by our European Affairs correspondent
The European Union was rocked by a wave of working class anger that swept through the continent on Wednesday with general strikes in Spain and Portugal and walkouts in Greece and Italy – grounding flights, closing schools and shutting down transport.
Millions of workers took part in anti-austerity strikes and demonstrations throughout the European Union this week with protests ranging from the delivery of an open letter from the TUC in London to the President of the European Commission, to all-out mass action in the countries worst hit by the capitalist crisis.
Greek workers, who have already taken part in 20 general strikes over the past two years, limited their action to a three-hour walk-out and a rally in Athens while many Italian workers took part in rolling four-hour stoppages throughout the day.
The strikes were all part of the day of action called by the social-democratic European Trade Union Confederation (ETUC) to mobilise union opposition to the draconian austerity programmes that have sent unemployment rates soaring while plunging millions upon millions into poverty and destitution.
Transport and commercial life was brought to a standstill in Portugal and Spain by workers who overwhelmingly backed the call for a one-day general strike against rising unemployment and the austerity measures. Other unions called out their members in Greece, Italy and Belgium and major rallies were held in many cities across the EU.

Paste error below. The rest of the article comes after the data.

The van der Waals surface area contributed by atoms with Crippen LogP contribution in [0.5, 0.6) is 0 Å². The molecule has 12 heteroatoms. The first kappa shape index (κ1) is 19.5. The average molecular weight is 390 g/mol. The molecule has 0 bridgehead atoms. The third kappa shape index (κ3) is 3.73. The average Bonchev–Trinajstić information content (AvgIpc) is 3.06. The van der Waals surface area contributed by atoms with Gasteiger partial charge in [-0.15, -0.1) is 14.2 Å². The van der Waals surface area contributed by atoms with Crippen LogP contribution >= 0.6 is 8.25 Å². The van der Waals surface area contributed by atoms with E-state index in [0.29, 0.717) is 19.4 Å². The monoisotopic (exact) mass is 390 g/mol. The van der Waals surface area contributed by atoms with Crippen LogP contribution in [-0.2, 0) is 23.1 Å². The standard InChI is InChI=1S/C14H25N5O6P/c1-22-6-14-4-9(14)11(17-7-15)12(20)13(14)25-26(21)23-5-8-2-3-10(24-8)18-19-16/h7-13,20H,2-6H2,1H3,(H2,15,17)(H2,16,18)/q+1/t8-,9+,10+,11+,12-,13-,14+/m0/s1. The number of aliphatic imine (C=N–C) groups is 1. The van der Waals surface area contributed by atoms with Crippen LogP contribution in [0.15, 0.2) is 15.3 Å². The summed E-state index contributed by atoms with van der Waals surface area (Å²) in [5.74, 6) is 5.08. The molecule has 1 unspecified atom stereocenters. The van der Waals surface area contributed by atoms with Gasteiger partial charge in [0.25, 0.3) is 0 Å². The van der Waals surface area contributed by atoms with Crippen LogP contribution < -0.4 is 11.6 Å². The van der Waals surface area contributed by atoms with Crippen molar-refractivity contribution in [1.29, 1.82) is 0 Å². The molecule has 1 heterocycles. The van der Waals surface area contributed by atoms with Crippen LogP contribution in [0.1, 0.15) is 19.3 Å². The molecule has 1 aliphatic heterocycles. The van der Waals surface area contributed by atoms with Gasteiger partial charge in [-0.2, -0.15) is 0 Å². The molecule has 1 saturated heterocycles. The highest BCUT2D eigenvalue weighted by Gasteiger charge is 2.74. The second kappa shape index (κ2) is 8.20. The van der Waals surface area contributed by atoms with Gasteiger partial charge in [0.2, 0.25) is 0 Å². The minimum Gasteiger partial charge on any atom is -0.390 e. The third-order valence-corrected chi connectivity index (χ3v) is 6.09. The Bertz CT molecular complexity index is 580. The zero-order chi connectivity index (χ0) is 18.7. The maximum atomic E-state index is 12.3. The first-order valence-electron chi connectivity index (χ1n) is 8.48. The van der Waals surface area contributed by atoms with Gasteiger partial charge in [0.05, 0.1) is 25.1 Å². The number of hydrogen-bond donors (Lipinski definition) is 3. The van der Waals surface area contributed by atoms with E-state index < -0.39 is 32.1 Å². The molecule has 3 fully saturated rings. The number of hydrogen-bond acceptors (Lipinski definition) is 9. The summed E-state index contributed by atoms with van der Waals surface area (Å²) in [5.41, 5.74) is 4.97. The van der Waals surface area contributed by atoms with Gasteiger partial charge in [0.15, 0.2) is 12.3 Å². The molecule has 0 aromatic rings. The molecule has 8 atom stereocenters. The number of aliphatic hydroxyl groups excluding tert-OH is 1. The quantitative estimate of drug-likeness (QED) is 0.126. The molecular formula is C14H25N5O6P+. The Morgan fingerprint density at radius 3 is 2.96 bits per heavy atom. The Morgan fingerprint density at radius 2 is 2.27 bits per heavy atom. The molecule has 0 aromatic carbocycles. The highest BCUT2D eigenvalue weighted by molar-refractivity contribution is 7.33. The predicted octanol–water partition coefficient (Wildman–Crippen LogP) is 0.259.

Unions in Spain and Portugal started their strikes at midnight to protest against austerity measures that have combined tax rises with cuts in salaries, pensions, benefits and social services. The general strikes brought Spain and Portugal to a standstill on Wednesday but police and pickets clashed in Madrid and Lisbon and a number of other towns in both countries.
In Spain this is the second general strike in a year. Nuria Manzano, from the UGT (General Union of Workers) said: “The cuts aren’t limited to Spain.
They are happening in the whole European Union. That’s why it is important that all Europe protest against these cuts and against this way to do politics.”
Spain has the highest unemployment levels in the EU. One in four Spanish workers is on the dole. Only last week a woman behind on her mortgage repayments jumped from her flat to her death as bailiffs tried to evict her — the second apparent suicide linked to evictions.
Though Spain’s largest banks have now agreed to halt repossessions for the most vulnerable for two years, the Spanish government is on the verge of calling for a EU bail-out that will only lead to even more crippling cuts.
Portuguese workers are already paying the price of their €78 billion bail-out with record-high 16 per cent unemployment and colossal cuts in state welfare and the social wage.
The Brussels-based ETUC, which brings together 85 trade unions from 36 European countries, was established in 1973. But this was the first time it had appealed for a day of action that includes simultaneous strike action in four countries.
General secretary Bernadette Segol said austerity had plunged Europe into recession and destroyed the European social model. “By sowing austerity, we are reaping recession, rising poverty and social anxiety,” she said. “In some countries, people’s exasperation is reaching a peak. We need urgent solutions to get the economy back on track, not stifle it with austerity.
Europe’s leaders are wrong not to listen to the anger of the people who are taking to the streets.”
And the ETUC intends to award European Commission President Jose Manuel Barroso in Brussels with a “Nobel Prize for cruelty” in a mocking parody of the ludicrous Nobel Peace Prize given to the European Union last month.